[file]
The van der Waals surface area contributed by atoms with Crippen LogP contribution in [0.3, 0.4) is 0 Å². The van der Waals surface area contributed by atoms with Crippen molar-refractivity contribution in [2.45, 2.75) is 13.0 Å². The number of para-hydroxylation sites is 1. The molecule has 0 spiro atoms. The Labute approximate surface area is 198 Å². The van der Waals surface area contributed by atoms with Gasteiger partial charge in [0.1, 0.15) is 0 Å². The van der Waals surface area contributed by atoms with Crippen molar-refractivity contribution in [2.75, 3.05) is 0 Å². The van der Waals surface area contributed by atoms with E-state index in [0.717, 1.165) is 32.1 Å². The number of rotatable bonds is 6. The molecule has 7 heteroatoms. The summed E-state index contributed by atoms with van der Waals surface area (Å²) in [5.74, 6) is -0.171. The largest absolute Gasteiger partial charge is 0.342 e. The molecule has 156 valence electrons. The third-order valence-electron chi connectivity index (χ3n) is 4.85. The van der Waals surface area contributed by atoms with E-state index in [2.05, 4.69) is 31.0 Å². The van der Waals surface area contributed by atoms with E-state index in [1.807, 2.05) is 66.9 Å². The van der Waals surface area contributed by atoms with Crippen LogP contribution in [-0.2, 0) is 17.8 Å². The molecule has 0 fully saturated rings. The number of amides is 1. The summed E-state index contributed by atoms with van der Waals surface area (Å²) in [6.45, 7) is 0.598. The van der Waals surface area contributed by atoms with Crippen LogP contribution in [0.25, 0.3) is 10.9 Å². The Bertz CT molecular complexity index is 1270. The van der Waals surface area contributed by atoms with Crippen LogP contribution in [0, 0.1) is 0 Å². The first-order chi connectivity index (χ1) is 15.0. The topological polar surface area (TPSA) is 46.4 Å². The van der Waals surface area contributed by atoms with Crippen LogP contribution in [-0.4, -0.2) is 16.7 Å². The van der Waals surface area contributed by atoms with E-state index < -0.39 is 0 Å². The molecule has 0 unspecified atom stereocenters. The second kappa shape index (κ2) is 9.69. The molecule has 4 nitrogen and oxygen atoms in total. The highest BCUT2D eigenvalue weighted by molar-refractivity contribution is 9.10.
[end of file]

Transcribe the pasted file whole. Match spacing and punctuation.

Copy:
The van der Waals surface area contributed by atoms with Crippen LogP contribution in [0.3, 0.4) is 0 Å². The van der Waals surface area contributed by atoms with Crippen molar-refractivity contribution in [2.45, 2.75) is 13.0 Å². The number of para-hydroxylation sites is 1. The molecule has 0 spiro atoms. The Labute approximate surface area is 198 Å². The van der Waals surface area contributed by atoms with Gasteiger partial charge in [0.1, 0.15) is 0 Å². The van der Waals surface area contributed by atoms with Crippen molar-refractivity contribution in [2.75, 3.05) is 0 Å². The van der Waals surface area contributed by atoms with E-state index in [0.717, 1.165) is 32.1 Å². The number of rotatable bonds is 6. The molecule has 7 heteroatoms. The summed E-state index contributed by atoms with van der Waals surface area (Å²) in [5.74, 6) is -0.171. The largest absolute Gasteiger partial charge is 0.342 e. The molecule has 156 valence electrons. The third-order valence-electron chi connectivity index (χ3n) is 4.85. The van der Waals surface area contributed by atoms with E-state index in [2.05, 4.69) is 31.0 Å². The van der Waals surface area contributed by atoms with E-state index in [1.807, 2.05) is 66.9 Å². The van der Waals surface area contributed by atoms with Crippen LogP contribution in [-0.2, 0) is 17.8 Å². The molecule has 0 fully saturated rings. The number of amides is 1. The summed E-state index contributed by atoms with van der Waals surface area (Å²) in [6.45, 7) is 0.598. The van der Waals surface area contributed by atoms with Crippen LogP contribution in [0.25, 0.3) is 10.9 Å². The Bertz CT molecular complexity index is 1270. The van der Waals surface area contributed by atoms with Crippen LogP contribution in [0, 0.1) is 0 Å². The first-order chi connectivity index (χ1) is 15.0. The topological polar surface area (TPSA) is 46.4 Å². The van der Waals surface area contributed by atoms with Crippen LogP contribution in [-0.4, -0.2) is 16.7 Å². The van der Waals surface area contributed by atoms with E-state index < -0.39 is 0 Å². The molecule has 0 unspecified atom stereocenters. The second kappa shape index (κ2) is 9.69. The molecule has 4 nitrogen and oxygen atoms in total. The highest BCUT2D eigenvalue weighted by molar-refractivity contribution is 9.10.